He’s in HoldHard Pass, no doubt searching for the lost Akaviri Serpent Amulet. They’ve been travelling this way for the last eleven days, and Belial has sent some guy ahead to scout. Belial credits Magarita “and the foresight of Borneheld, of all people” to the fact that they’re all still alive. Because we’re supposed to be surprised that Borneheld is good at his job which the author flat-out stated he was in the last book? Does being eeevil make it surprising that you’re a competent commander? Come on.
Wondering how Axis’ horse Belaguez is doing? Me neither, but the author tells us anyway. Apparently the stallion is just as temperamental as his owner and has already thrown Margarita off his back twice today. Belial thinks they should just let the damn thing loose before it kills the guy. Then… why not just give Margarita a different horse to ride? Didn’t he already have one in this last book? Why is this even here?
Either way we now learn that Margarita – proper title Lord Margarita, master of all mixed drinks – was Bornheld’s most senior commander for twelve years. After which he ditched the guy to follow Axis for some very poorly explained reason. Zero remorse. Belial informs us that Margarita’s disloyalty will get him killed if Borneheld catches him – absolutely no mention of the King, by the way – but he’s been a real godsend since they all ran off to hide out in the wilderness, since he knows the area really well. They’ve also been repeatedly saved by hidden caches of food, fuel and horse fodder… which were left by Borneheld in case they had to retreat from Gherkintown.
Yeah. Not Axis. Borneheld. Borneheld is the guy who thought ahead to ensure the safety of his men. Without him, they’d all be DEAD now. Does he get any credit for being a good general who takes care of his underlings and plans for their safety and good health? Of course not. Axis is supposed to be the great commander, while Borneheld is eeeevil.
Further infodummping ensues. Blah blah, the Icarii “farflight scouts” have been keeping tabs on them. Naturally when they visited the camp, they encountered absolutely no hostility or racism from any of the human soldiers. Who were, again, raised to think they’re EVIL. Instead they’re just “curious”. Because that’s totally how it works when people encounter members of a race they’ve believed were demon spawn their entire lives. There’s no tension, no doubts, no differences of opinion – nothing.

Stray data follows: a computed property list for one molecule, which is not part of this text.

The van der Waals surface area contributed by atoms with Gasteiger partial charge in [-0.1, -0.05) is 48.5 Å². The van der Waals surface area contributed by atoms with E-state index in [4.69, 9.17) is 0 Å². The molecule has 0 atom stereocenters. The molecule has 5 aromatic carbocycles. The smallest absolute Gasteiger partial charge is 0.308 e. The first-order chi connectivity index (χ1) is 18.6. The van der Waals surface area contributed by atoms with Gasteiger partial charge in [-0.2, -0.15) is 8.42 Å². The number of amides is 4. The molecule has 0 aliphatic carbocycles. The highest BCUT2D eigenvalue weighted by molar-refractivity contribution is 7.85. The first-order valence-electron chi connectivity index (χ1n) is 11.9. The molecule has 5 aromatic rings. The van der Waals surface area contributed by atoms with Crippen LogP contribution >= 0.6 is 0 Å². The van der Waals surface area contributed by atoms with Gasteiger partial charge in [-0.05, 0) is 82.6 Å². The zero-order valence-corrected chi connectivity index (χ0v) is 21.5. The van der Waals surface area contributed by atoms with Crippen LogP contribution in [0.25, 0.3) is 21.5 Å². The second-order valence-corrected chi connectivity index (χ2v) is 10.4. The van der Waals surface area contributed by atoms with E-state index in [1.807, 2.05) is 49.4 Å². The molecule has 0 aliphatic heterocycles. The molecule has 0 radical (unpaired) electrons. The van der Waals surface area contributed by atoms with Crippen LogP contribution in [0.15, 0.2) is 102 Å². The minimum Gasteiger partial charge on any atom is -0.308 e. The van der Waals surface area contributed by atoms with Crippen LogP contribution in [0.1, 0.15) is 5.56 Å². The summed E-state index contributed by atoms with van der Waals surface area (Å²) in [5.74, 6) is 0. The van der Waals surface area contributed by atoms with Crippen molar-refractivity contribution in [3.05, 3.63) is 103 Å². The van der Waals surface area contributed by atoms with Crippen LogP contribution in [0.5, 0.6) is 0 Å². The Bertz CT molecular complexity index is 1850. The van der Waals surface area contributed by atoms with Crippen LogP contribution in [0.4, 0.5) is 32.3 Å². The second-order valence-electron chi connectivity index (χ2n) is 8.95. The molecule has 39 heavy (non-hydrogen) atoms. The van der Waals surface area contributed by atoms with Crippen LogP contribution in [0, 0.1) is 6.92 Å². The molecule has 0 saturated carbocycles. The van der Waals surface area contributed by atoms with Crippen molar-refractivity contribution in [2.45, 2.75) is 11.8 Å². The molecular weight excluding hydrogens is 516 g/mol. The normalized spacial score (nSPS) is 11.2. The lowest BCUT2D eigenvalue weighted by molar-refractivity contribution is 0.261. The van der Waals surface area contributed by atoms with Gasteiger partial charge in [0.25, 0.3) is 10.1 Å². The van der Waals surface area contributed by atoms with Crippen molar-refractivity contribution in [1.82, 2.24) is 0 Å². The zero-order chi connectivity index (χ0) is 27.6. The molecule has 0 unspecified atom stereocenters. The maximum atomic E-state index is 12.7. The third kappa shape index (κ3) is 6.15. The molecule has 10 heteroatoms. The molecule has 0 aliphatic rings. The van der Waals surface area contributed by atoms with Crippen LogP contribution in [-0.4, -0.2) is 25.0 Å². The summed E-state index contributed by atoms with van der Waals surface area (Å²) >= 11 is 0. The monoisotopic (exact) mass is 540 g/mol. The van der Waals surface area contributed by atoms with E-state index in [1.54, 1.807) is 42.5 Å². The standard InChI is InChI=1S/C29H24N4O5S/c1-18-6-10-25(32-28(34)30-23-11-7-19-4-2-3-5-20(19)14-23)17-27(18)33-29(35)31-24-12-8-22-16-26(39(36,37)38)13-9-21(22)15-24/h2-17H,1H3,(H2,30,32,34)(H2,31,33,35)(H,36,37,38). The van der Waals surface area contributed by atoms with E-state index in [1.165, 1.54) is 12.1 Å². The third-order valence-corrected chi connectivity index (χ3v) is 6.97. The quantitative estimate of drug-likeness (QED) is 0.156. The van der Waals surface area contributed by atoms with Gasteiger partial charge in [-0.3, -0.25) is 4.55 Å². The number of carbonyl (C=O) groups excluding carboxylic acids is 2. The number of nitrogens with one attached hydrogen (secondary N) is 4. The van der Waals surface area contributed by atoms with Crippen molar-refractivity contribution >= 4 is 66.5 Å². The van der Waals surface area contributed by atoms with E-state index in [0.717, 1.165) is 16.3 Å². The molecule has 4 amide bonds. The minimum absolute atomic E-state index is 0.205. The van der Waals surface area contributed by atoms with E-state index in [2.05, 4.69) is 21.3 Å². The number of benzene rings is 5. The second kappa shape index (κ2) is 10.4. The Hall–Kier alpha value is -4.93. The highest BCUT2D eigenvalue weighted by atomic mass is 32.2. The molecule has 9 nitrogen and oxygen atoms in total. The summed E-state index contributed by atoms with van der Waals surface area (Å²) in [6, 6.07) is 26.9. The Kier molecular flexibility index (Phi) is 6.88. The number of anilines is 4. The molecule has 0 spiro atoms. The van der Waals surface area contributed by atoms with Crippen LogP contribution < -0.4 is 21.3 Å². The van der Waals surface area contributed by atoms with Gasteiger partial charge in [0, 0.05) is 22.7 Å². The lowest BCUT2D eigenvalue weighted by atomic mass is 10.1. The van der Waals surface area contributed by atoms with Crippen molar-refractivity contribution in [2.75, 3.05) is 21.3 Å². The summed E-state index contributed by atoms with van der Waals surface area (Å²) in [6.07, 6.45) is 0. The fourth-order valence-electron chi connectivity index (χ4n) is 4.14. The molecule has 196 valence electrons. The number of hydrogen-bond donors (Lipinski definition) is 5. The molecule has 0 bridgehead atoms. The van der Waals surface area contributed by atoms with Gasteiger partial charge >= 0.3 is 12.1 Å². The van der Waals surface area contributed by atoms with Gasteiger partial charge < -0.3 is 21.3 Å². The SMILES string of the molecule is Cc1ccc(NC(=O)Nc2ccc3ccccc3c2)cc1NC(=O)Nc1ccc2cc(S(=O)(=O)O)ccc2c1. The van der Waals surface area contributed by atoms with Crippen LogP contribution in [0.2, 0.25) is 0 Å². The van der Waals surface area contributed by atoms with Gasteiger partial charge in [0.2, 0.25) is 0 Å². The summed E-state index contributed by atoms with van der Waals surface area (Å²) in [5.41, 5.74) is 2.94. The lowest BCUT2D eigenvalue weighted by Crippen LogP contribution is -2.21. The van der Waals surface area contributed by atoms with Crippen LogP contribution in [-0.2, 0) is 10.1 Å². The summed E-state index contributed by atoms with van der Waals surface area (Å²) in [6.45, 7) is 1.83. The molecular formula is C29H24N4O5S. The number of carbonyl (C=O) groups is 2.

Blah blah, infodumping… Belial finally decides the guy he sent scouting isn’t coming back so now all their plans are ruined and they’ll have to turn back. Margarita makes a comment about how “only adversity” would have stopped the guy from returning… whereupon the guy instantly pops up right behind them and “comically” answers the comment. Har har, hardee har har. And this is only the second time the author has pulled this trick, too.
The guy reports that they made it to a place called Sigholt, where everyone’s enjoying “good dark ale” with “an old cook and a genial pig herder”. Oh no, it’s Jack Simple again. I was hoping we’d gotten rid of that prick for good.
The scout guy, Arne, says he saw the same guy outside the Silent Woman Woods in the last book, and he’s “involved” somehow. Yup, it’s Jack Simple. Fuck. I’m hoping this is the book where he dies, because fuck that guy.
Oh yeah, spoilers – he’s totally gonna eat it in this trilogy, and boy am I looking forward to it.
Apparently Jack has told Arne
Finally Belial says they’ll head over there ASAP, and Arne spits and says “If you had been an enemy, the first you would have known of my approach was the feel of my blade in your neck. Perhaps it is as well you only have a cook and a pig-herder to battle with at Sigholt.”
HAH! Epic burn. And he’s right. If Belial is the second in command of The Best Army Ever, which is so awesome it’s the stuff of legend or some bullshit like that, why the fuck is he so incompetent that he didn’t notice someone riding up right behind him until the guy said something? So much for the legendary AW.
Mercifully the author cuts to them arriving at Sigholt, where – groan – they meet up with Jack. Jack tells Belial the fort is his now, addressing him as “Belial TrueHeart” apropos of absolutely nothing. To his credit Belial is suspicious, but Jack just does the glowy eye thing like something out of an anime and says he’s a Sentinel. Naturally, after this no further questions are asked. Boy, it sure is lucky the Sentinels aren't secretly EVIL and secretly using the stupid prophecy for their own nefarious purposes. Otherwise these guys would be screwed.
Belial does however ask why the Skraelings haven’t attacked Sighold when they have destroyed nearby Isengard- I mean Hsingard. Jack says it’s a long story, so prepare yourselves for even more infodumping. Hooray!